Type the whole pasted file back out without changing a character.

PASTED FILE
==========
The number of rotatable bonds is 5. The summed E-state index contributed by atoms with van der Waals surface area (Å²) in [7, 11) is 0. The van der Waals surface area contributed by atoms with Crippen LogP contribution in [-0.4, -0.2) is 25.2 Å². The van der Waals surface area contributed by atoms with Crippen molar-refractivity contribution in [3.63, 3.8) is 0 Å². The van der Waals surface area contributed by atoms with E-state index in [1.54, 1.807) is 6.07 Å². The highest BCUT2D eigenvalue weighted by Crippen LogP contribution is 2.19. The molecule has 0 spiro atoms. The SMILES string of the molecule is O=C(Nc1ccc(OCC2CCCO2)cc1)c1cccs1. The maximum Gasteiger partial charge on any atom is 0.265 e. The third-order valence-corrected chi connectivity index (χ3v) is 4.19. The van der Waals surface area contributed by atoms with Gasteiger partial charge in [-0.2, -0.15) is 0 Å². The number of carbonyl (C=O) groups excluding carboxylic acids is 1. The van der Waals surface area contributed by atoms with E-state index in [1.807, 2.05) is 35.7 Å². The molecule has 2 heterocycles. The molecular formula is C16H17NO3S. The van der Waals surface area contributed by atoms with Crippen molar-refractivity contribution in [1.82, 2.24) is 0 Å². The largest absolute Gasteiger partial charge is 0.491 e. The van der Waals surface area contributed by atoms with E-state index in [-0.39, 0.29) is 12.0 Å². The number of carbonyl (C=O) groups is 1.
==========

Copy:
The number of rotatable bonds is 5. The summed E-state index contributed by atoms with van der Waals surface area (Å²) in [7, 11) is 0. The van der Waals surface area contributed by atoms with Crippen LogP contribution in [-0.4, -0.2) is 25.2 Å². The van der Waals surface area contributed by atoms with Crippen molar-refractivity contribution in [3.63, 3.8) is 0 Å². The van der Waals surface area contributed by atoms with E-state index in [1.54, 1.807) is 6.07 Å². The highest BCUT2D eigenvalue weighted by Crippen LogP contribution is 2.19. The molecule has 0 spiro atoms. The SMILES string of the molecule is O=C(Nc1ccc(OCC2CCCO2)cc1)c1cccs1. The maximum Gasteiger partial charge on any atom is 0.265 e. The third-order valence-corrected chi connectivity index (χ3v) is 4.19. The van der Waals surface area contributed by atoms with Gasteiger partial charge in [-0.2, -0.15) is 0 Å². The number of carbonyl (C=O) groups excluding carboxylic acids is 1. The van der Waals surface area contributed by atoms with E-state index in [1.807, 2.05) is 35.7 Å². The molecule has 2 heterocycles. The molecular formula is C16H17NO3S. The van der Waals surface area contributed by atoms with Crippen molar-refractivity contribution in [1.82, 2.24) is 0 Å². The largest absolute Gasteiger partial charge is 0.491 e. The van der Waals surface area contributed by atoms with E-state index in [-0.39, 0.29) is 12.0 Å². The number of carbonyl (C=O) groups is 1.